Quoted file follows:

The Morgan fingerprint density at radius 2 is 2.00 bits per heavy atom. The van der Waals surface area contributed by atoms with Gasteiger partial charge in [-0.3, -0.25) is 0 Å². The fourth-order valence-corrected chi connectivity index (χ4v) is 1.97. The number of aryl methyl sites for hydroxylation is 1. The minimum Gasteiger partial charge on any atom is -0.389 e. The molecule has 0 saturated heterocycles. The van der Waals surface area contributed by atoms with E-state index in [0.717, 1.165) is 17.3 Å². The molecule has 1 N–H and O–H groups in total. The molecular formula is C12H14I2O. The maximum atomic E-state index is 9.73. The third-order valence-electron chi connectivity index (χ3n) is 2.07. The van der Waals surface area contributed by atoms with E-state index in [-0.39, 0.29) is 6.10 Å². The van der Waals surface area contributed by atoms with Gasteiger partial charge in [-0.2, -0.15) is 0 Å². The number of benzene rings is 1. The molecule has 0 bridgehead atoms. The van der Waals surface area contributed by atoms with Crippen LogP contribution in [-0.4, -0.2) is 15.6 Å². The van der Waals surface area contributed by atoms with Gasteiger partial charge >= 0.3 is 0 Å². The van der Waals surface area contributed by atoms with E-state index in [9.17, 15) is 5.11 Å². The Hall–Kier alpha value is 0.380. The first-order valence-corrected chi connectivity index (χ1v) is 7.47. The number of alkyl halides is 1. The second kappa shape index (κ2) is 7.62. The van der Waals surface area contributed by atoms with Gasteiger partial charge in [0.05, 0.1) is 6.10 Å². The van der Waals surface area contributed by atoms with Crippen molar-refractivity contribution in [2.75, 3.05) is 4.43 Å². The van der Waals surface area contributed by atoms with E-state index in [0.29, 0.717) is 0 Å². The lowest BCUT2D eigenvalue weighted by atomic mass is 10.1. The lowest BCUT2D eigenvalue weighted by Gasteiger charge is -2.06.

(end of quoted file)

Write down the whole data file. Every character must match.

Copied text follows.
The Morgan fingerprint density at radius 2 is 2.00 bits per heavy atom. The van der Waals surface area contributed by atoms with Gasteiger partial charge in [-0.3, -0.25) is 0 Å². The fourth-order valence-corrected chi connectivity index (χ4v) is 1.97. The number of aryl methyl sites for hydroxylation is 1. The minimum Gasteiger partial charge on any atom is -0.389 e. The molecule has 0 saturated heterocycles. The van der Waals surface area contributed by atoms with E-state index in [0.717, 1.165) is 17.3 Å². The molecule has 1 N–H and O–H groups in total. The molecular formula is C12H14I2O. The maximum atomic E-state index is 9.73. The third-order valence-electron chi connectivity index (χ3n) is 2.07. The van der Waals surface area contributed by atoms with E-state index in [-0.39, 0.29) is 6.10 Å². The van der Waals surface area contributed by atoms with Gasteiger partial charge in [-0.2, -0.15) is 0 Å². The number of benzene rings is 1. The molecule has 0 bridgehead atoms. The van der Waals surface area contributed by atoms with Crippen LogP contribution in [-0.4, -0.2) is 15.6 Å². The van der Waals surface area contributed by atoms with Gasteiger partial charge >= 0.3 is 0 Å². The van der Waals surface area contributed by atoms with E-state index in [9.17, 15) is 5.11 Å². The Hall–Kier alpha value is 0.380. The first-order valence-corrected chi connectivity index (χ1v) is 7.47. The number of alkyl halides is 1. The second kappa shape index (κ2) is 7.62. The van der Waals surface area contributed by atoms with Gasteiger partial charge in [0.05, 0.1) is 6.10 Å². The van der Waals surface area contributed by atoms with Crippen molar-refractivity contribution in [2.75, 3.05) is 4.43 Å². The van der Waals surface area contributed by atoms with E-state index in [0.29, 0.717) is 0 Å². The lowest BCUT2D eigenvalue weighted by atomic mass is 10.1. The lowest BCUT2D eigenvalue weighted by Gasteiger charge is -2.06.